Record Breaking Precipitation: 2019

By Curt Reese, Agronomy & Soil Scientist

November 2019

Standing water in field

Any industry that works outside has been impacted by the amount of rainfall in 2019. In addition to a wet spring, we also had to contend with a wet fall for the third year in a row.

As of October 22, 2019, we have received 33.84 inches of precipitation since the beginning of the year, which is the third highest amount of total precipitation recorded since 1885. The record for the annual total precipitation was set in 1984 at 31.1 inches and the second highest was set in 1977 at 34.08 inches. Currently, we are only .26 inches away from breaking the record, and with two months left in the year.

The year 1984 was similar to 2019 in precipitation amounts, but the distribution was different. Below is the 1984 weather summary written by Sam Evans, former staff at the West Central Research and Outreach Center (WCROC).

1984 weather summary

Precipitation that occurs in the winter when the ground is frozen usually does not add much water to the soil.  If we look at May through October 2019, this year is the wettest on record (28.44 inches) with 1984 second with .97 inches less. The fall of 2018 was also wet and was a setup for this year’s wet spring with record preventive plant acres. Currently, we are 2.07 inches above 2018.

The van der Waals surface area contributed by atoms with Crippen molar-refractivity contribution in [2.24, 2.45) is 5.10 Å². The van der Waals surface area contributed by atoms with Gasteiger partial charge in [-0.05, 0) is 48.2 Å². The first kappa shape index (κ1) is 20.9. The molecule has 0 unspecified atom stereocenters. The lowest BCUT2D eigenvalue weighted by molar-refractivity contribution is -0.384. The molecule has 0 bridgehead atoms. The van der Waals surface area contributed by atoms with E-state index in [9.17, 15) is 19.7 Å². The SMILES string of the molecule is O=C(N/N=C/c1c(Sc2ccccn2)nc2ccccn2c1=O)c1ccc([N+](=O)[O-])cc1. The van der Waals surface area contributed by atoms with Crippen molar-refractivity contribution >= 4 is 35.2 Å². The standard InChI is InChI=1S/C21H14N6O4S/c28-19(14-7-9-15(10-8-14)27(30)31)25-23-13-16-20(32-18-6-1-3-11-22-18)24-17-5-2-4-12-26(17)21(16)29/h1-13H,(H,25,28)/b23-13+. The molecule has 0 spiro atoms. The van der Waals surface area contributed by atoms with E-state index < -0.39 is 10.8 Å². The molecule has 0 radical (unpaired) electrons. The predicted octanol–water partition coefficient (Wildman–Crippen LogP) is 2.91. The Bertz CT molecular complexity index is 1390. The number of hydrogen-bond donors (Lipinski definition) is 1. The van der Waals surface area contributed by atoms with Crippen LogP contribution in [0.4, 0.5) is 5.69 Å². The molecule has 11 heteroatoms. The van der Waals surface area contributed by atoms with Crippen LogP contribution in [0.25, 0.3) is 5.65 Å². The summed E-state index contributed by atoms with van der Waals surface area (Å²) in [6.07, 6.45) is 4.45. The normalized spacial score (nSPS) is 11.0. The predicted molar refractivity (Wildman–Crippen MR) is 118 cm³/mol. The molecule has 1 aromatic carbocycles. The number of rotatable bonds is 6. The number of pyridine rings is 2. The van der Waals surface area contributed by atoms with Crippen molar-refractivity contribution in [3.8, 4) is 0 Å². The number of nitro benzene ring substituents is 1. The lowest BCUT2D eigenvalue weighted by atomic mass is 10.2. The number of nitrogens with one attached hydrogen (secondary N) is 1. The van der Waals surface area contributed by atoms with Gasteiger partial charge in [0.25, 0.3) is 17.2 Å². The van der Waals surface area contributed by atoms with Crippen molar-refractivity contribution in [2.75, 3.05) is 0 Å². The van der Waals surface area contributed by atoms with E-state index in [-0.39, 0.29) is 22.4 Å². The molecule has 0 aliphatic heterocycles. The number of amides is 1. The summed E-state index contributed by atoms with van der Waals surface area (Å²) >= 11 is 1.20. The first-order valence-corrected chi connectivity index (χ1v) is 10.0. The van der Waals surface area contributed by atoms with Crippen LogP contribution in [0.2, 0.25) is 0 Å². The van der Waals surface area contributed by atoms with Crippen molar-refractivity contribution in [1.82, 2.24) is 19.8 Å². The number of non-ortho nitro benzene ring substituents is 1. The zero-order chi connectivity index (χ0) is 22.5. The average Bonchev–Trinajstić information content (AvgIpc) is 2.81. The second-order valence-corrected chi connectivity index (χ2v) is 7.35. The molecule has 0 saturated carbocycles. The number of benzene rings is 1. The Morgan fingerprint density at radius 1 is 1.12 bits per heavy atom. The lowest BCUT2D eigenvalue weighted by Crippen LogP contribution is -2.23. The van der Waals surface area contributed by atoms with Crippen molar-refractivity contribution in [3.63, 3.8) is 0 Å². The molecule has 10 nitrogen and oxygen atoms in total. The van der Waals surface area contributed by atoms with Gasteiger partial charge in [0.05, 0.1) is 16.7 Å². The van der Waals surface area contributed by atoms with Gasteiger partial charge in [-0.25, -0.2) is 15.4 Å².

In 1984, Sam reported 9.21 inches of rain in October which prevented harvest until freeze up. That is most likely what will happen this year. During the 2019 growing season, we had even a more even distribution of precipitation than in 1984. The table below lists the precipitation from last three years as well as from 1984. The spring of 2019 started out with saturated soils and, except for April, we had above average precipitation for each month. This allowed the soils to become saturated or near saturated for the entire summer making field work including harvesting forages, harvesting small grain and cultivating, very challenging. 

Rain fall per month

Another factor that may have an effect on soil moisture is changes in evaporation. We measure evaporation with the evaporation pan, which is a four-foot diameter round pan we measure the water depth in on a weekly basis. In 1984, roughly 35 inches of water would evaporate from May to September. By comparison, in the last few years we are seeing evaporation levels in the low twenties. This year, we measured 21.2 inches of evaporation, yet we received 25.42 inches of rain. Hopefully we will have a good stretch of dry days.